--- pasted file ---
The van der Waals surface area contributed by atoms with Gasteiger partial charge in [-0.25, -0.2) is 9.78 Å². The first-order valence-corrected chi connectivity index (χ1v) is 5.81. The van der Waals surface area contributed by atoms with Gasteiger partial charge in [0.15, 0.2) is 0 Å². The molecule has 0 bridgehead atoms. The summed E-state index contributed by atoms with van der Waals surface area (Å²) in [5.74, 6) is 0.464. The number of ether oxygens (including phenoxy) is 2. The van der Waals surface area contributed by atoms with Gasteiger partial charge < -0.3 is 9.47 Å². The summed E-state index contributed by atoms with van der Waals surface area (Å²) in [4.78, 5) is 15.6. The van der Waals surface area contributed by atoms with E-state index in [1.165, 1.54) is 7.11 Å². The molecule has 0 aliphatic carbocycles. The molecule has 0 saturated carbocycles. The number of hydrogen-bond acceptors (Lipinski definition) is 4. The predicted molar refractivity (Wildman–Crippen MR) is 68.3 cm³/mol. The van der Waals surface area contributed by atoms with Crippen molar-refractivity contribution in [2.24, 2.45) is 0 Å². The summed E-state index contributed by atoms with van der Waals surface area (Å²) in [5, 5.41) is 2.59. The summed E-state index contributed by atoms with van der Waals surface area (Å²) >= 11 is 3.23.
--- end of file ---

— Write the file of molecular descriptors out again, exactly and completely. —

The van der Waals surface area contributed by atoms with Gasteiger partial charge in [-0.25, -0.2) is 9.78 Å². The first-order valence-corrected chi connectivity index (χ1v) is 5.81. The van der Waals surface area contributed by atoms with Gasteiger partial charge in [0.15, 0.2) is 0 Å². The molecule has 0 bridgehead atoms. The summed E-state index contributed by atoms with van der Waals surface area (Å²) in [5.74, 6) is 0.464. The number of ether oxygens (including phenoxy) is 2. The van der Waals surface area contributed by atoms with Gasteiger partial charge < -0.3 is 9.47 Å². The summed E-state index contributed by atoms with van der Waals surface area (Å²) in [4.78, 5) is 15.6. The van der Waals surface area contributed by atoms with E-state index in [1.165, 1.54) is 7.11 Å². The molecule has 0 aliphatic carbocycles. The molecule has 0 saturated carbocycles. The number of hydrogen-bond acceptors (Lipinski definition) is 4. The predicted molar refractivity (Wildman–Crippen MR) is 68.3 cm³/mol. The van der Waals surface area contributed by atoms with Crippen molar-refractivity contribution in [2.24, 2.45) is 0 Å². The summed E-state index contributed by atoms with van der Waals surface area (Å²) in [5, 5.41) is 2.59. The summed E-state index contributed by atoms with van der Waals surface area (Å²) >= 11 is 3.23.